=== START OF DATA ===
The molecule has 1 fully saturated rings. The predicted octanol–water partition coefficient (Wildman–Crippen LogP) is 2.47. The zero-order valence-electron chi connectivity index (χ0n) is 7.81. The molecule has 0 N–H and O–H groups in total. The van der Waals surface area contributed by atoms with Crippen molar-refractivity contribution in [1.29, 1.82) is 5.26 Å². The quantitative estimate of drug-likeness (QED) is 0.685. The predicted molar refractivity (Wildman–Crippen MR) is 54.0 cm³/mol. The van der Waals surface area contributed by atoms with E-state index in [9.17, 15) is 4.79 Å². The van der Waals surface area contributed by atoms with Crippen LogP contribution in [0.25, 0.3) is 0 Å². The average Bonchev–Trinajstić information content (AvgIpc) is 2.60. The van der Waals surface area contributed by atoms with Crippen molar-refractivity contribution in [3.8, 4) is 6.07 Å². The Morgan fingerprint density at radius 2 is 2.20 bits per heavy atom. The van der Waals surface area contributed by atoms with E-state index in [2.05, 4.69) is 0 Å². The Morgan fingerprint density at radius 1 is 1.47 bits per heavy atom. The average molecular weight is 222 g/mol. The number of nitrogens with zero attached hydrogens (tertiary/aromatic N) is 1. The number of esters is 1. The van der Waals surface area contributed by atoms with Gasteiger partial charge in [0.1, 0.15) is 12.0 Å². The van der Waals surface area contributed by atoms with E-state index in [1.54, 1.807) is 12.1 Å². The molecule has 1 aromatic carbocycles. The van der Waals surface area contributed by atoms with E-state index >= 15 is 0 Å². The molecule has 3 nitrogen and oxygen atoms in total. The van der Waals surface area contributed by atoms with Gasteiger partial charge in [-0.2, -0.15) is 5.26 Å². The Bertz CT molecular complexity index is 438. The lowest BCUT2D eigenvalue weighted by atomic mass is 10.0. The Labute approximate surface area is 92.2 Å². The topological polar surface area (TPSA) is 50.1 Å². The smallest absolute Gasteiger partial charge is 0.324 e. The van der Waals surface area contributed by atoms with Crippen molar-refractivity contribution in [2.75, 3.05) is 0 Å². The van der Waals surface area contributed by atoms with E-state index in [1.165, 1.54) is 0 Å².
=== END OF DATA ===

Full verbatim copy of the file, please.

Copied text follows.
The molecule has 1 fully saturated rings. The predicted octanol–water partition coefficient (Wildman–Crippen LogP) is 2.47. The zero-order valence-electron chi connectivity index (χ0n) is 7.81. The molecule has 0 N–H and O–H groups in total. The van der Waals surface area contributed by atoms with Crippen molar-refractivity contribution in [1.29, 1.82) is 5.26 Å². The quantitative estimate of drug-likeness (QED) is 0.685. The predicted molar refractivity (Wildman–Crippen MR) is 54.0 cm³/mol. The van der Waals surface area contributed by atoms with E-state index in [9.17, 15) is 4.79 Å². The van der Waals surface area contributed by atoms with Crippen LogP contribution in [0.25, 0.3) is 0 Å². The average Bonchev–Trinajstić information content (AvgIpc) is 2.60. The van der Waals surface area contributed by atoms with Crippen molar-refractivity contribution in [3.8, 4) is 6.07 Å². The Morgan fingerprint density at radius 2 is 2.20 bits per heavy atom. The van der Waals surface area contributed by atoms with E-state index in [2.05, 4.69) is 0 Å². The Morgan fingerprint density at radius 1 is 1.47 bits per heavy atom. The average molecular weight is 222 g/mol. The number of nitrogens with zero attached hydrogens (tertiary/aromatic N) is 1. The number of esters is 1. The van der Waals surface area contributed by atoms with Gasteiger partial charge in [0.1, 0.15) is 12.0 Å². The van der Waals surface area contributed by atoms with E-state index in [1.54, 1.807) is 12.1 Å². The molecule has 1 aromatic carbocycles. The van der Waals surface area contributed by atoms with E-state index >= 15 is 0 Å². The molecule has 3 nitrogen and oxygen atoms in total. The van der Waals surface area contributed by atoms with Gasteiger partial charge in [-0.2, -0.15) is 5.26 Å². The Bertz CT molecular complexity index is 438. The lowest BCUT2D eigenvalue weighted by atomic mass is 10.0. The Labute approximate surface area is 92.2 Å². The topological polar surface area (TPSA) is 50.1 Å². The smallest absolute Gasteiger partial charge is 0.324 e. The van der Waals surface area contributed by atoms with Crippen molar-refractivity contribution in [2.75, 3.05) is 0 Å². The van der Waals surface area contributed by atoms with E-state index in [1.165, 1.54) is 0 Å².